“A person from the web team or the e-com team had called out a few images that weren't prepped properly for their site, and when I looked into it, I realized this cannot just be a couple of images—it has to be hundreds,” Sean says. “I asked that person, ‘What have you guys been doing? Because it's not just five of these images we didn't prep correctly from production—it has to be hundreds.’ They said, ‘Oh, we've been correcting them on our side,’ and I put my hands on my face because I realized that is not what should be happening from production.”
So what’s the attitude that leadership needs to pass on to team members in order to break down communication silos?
“You have to be deeply invested in your partner's goals and what they need,” Sean says.
With intertwined investment comes transparency and accountability.
“That's how you break down those walls,” he says. “You have to own up to errors you make because everybody makes them, and you have to explain what you're limited on, whether it's with budget or time or equipment. There has to be an open conversation.”
To Daniel, that means overcoming the hero act that some studio employees maintain as they meet workflow shortcomings by straining more in their roles rather than simply communicating.
“There's a real—maybe it's too strong to call it an illness—in our industry, but there's a real issue with people who have this mentality of, ‘it's just faster for me to fix it,’” Daniel says. “But then is it faster for me to fix it a thousand times a week or you know, tens of thousands of times per year? You're not addressing the problem upstream to where you're receiving what you're supposed to be receiving. One of the huge drivers of waste in any system is re-work.”
For studio leadership, this means being careful about what behaviors you encourage, intentionally or not. Let your teams see that their workaround attitude isn’t celebrated but their participation in root cause analysis is viewed as a virtue.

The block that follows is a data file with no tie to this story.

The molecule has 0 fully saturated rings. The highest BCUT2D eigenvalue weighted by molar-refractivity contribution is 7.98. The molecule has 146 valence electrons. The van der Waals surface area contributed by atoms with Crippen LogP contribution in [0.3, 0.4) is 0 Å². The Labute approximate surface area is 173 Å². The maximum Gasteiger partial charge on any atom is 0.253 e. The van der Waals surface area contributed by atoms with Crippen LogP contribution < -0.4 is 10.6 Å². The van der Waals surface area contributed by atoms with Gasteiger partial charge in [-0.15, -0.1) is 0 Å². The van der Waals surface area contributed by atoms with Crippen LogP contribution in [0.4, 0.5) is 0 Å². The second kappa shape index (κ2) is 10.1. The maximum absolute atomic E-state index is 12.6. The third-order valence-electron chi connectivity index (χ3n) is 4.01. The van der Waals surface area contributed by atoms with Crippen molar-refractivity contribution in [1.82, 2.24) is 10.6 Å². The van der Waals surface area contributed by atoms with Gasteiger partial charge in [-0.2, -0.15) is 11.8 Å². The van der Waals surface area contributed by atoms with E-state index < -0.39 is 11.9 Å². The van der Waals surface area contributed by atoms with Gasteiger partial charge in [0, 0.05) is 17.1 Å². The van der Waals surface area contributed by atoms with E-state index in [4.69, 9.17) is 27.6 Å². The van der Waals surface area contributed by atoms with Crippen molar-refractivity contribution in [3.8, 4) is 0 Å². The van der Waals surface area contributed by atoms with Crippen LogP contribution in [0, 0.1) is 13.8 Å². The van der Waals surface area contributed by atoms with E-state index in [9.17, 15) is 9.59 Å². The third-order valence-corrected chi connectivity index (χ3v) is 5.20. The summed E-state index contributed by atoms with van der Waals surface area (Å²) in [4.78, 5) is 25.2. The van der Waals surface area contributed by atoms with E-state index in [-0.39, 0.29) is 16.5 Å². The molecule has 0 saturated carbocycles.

That said, it’s studio managers themselves who need to lead the way in that root cause inquiry, Daniel says.
“It becomes that role we're talking about, that person, organization, team, or whatever it is—that zoomed-out role—they need to be well versed in root cause analysis,” he says. “Whether they want to be Six Sigma certified, or whatever else it is, whatever flavor of process improvement, the one thing you can't escape is the ability to take someone's issue, find the root cause, correct it, and prevent it from happening again. That's critical to any kind of well-functioning system and well-functioning team.”
Improve with an Assertive and Involved Management Style
When it comes to creating change, spotting a problem isn’t enough. Getting teams in the room to speak about a problem sometimes isn’t enough, either. There needs to be an implementation of process change, and that’s not something leadership should approach passively with an attitude of telling teams to figure it out for themselves.
“That kind of mentality is never beneficial for a team of freelancers that are not internal,” Sean says. “It isn’t good for full-time employees, either. You have to be willing to say, ‘I'm here for you to be successful. What tools, what process, what information do you need that I'm not providing for you to be successful at your role here?”
Unfortunately, it’s that uninvolved reply that Sean has seen often in the industry. “Figure it out—you're a professional, figure it out.” he says. “That makes no sense. I know everything about photography, but if I don't know what you need for the cover of your magazine, for a banner for your eComm site, or for a promotion image that's going to go in stores, I cannot deliver that. I need all the specs and information on that. So I try to step in with anybody I work with and say, ‘If you have a great idea, please bring it up, and I will credit you for that idea.'”
Ready to bring Sean’s “zoom out, reconnect, improve” process to your studio? If you’re looking for more details on Sean’s methods, his views on the fake-it-til-you-make-it mindset, and a funny aside about Daniel’s one-car family woes, be sure to hear the entire episode of The Creative Operations Podcast. Find it on Amazon Music, Apple Podcasts, Spotify, or our website.